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Baked Alaska

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jennyjoan | 23:34 Tue 19th Feb 2019 | Food & Drink
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Last week I was reminiscing about my aunt's baked alaska when I was about 10 years old and could never get over how you put icecream in an oven and it didn't melt..

Cousin made me one last week but this was it

Sponge, freezing icecream with strawberries sitting on the sponge and then white egg beat over them and into the freezer.

The plate was ginormous and I told my cousin I didn't want to ruin that on me alone.

Last Friday she told me to bring the oven to the highest - mine was 200c - it took 16 mins to reach that temperature. Put a slice of Baked Alaska in and watched and watched - to get it out - it could have taken 10 mins. Now that was because I waited until temperature got to 200 which took 16 mins./

Next night tried a slice - up to 250 degrees - after 16 mins getting to the temperature - heard something - plate cracked and was a disaster.

Now I do have loads more of this baked alaska and would like to cook it well

Any ideas would be welcome - mind you from scratch. you know just for a slice or two

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I would think reheating a slice of baked alaska would be difficult as the ice cream will no longer be protected by the meringue.
I've only made it 2 times I think. The whole thing goes in the oven until the meringue is golden. It's not long enough for the ice cream to melt.
I suppose you could make a small individual one, using a cup as a mold for the ice cream, and cutting the cake to size.
Try cooking it wrapped in tin foil.
You do need to use oven-proof plates in the oven.

Can only echo above, if you slice it the heat will get to the ice cream and melt it. That's why you get the oven so hot, to brown the meringue quickly before the ice cream melts.

Suggest eating it cold if you've now sliced it.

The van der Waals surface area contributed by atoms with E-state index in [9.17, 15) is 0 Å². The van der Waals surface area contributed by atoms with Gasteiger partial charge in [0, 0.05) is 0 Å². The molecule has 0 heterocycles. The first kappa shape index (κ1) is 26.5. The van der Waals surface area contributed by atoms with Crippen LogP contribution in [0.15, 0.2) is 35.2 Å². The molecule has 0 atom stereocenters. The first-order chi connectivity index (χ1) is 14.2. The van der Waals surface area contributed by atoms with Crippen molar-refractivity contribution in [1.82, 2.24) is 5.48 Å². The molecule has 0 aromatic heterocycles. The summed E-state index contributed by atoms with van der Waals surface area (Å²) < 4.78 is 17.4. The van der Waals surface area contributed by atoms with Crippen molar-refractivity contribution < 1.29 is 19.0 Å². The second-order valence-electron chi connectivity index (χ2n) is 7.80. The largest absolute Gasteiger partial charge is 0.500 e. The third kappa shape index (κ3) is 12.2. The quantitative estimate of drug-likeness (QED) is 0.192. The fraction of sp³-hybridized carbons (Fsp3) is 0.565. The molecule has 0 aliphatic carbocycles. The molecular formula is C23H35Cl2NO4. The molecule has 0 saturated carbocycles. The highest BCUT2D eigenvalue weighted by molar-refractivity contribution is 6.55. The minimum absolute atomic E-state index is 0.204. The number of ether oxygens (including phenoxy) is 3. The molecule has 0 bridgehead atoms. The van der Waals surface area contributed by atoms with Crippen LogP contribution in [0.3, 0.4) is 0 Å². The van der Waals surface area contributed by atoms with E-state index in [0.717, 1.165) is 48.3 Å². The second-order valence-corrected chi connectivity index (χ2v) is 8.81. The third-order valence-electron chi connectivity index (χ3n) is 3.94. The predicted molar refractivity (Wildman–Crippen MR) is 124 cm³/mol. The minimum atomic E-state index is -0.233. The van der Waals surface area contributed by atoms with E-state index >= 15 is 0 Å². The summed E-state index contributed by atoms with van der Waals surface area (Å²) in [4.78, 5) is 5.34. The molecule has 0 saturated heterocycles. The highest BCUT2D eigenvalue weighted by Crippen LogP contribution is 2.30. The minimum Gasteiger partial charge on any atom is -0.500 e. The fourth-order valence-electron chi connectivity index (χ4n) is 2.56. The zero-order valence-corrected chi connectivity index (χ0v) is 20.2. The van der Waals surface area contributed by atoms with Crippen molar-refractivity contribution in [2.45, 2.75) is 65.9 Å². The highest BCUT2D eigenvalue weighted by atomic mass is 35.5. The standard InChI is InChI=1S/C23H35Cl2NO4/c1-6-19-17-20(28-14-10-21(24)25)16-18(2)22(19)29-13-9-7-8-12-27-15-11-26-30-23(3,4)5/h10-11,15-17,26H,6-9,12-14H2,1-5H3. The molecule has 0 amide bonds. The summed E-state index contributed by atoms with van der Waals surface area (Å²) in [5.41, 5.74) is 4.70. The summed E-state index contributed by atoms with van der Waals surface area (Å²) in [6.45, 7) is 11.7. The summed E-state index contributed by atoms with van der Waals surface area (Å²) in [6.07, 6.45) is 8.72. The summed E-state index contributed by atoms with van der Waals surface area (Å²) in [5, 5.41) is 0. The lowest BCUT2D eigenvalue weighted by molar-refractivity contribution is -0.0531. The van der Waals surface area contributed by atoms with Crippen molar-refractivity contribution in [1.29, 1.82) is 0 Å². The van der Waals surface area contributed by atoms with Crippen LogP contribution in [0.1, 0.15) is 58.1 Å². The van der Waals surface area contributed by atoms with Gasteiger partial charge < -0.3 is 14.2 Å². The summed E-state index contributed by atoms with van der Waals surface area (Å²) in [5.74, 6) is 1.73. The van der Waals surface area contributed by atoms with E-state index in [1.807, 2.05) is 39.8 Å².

For future reference, don't slice baked alaska before you cook it, preheat the oven before you put it in, don't put it in on a non oven proof dish.......but for the situation, you are in my best suggestion would be to buy a cook's blow torch and blowtorch the meringue instead of putting it in the oven. Still use a heat proof dish to work on.
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Just getting back to this post.

number one I want to ask you all - does it 16 minutes for your oven to reach 200degree.

no I wasn't putting the same baked alaska on again. Threw that per se.

Because there was a gigantic place (in the freezer) - I was justrying with times and temperatures. All of the slices are fresh out of freezer. I have ruined the last two so don't want to ruin the rest.

Thanks for answers.
Unless each slice is encased in meringue its not going to work.
When you say slice - do you mean you have a large one and you are just cutting slices out?
The whole idea of a baked Alaska is for it to be encased and covered in meringue as it is the meringue that protects the icecream.
ok There is NO WAY that you can put a slice of baked alaska in the oven and have it work because it won't. As I said, if you want to use what you have got in slices, then get a chef's blow torch and blow torch the meringue just before you want to eat it. My oven is a super powerful fan oven and it takes around 8 minutes to get to 200c so for a smaller oven I guess 16 minutes from cold isn't surprising.
It's the air trapped in the meringue that insulates the ice-cream from the oven heat. Even the smallest gap/hole/split/cut in the meringue will allow the heat in to melt the ice-cream. Simple physics.

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